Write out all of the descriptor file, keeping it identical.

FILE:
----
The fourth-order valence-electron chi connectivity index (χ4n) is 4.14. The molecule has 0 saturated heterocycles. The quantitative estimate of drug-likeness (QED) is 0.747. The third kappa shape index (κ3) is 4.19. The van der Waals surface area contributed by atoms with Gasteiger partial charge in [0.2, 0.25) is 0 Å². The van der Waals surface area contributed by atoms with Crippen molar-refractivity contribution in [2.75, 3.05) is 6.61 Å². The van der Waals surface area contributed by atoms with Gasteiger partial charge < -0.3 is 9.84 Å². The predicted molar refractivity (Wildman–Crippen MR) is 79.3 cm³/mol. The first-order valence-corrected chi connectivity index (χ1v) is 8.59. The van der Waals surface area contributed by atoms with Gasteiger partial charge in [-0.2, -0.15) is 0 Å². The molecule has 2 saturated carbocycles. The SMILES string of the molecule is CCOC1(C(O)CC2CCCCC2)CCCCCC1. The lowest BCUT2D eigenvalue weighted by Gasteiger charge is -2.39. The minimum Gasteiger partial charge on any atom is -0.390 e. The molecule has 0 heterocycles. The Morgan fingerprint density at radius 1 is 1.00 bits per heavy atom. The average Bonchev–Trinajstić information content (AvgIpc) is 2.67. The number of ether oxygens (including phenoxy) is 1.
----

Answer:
The fourth-order valence-electron chi connectivity index (χ4n) is 4.14. The molecule has 0 saturated heterocycles. The quantitative estimate of drug-likeness (QED) is 0.747. The third kappa shape index (κ3) is 4.19. The van der Waals surface area contributed by atoms with Gasteiger partial charge in [0.2, 0.25) is 0 Å². The van der Waals surface area contributed by atoms with Crippen molar-refractivity contribution in [2.75, 3.05) is 6.61 Å². The van der Waals surface area contributed by atoms with Gasteiger partial charge < -0.3 is 9.84 Å². The predicted molar refractivity (Wildman–Crippen MR) is 79.3 cm³/mol. The first-order valence-corrected chi connectivity index (χ1v) is 8.59. The van der Waals surface area contributed by atoms with Gasteiger partial charge in [-0.2, -0.15) is 0 Å². The molecule has 2 saturated carbocycles. The SMILES string of the molecule is CCOC1(C(O)CC2CCCCC2)CCCCCC1. The lowest BCUT2D eigenvalue weighted by Gasteiger charge is -2.39. The minimum Gasteiger partial charge on any atom is -0.390 e. The molecule has 0 heterocycles. The Morgan fingerprint density at radius 1 is 1.00 bits per heavy atom. The average Bonchev–Trinajstić information content (AvgIpc) is 2.67. The number of ether oxygens (including phenoxy) is 1.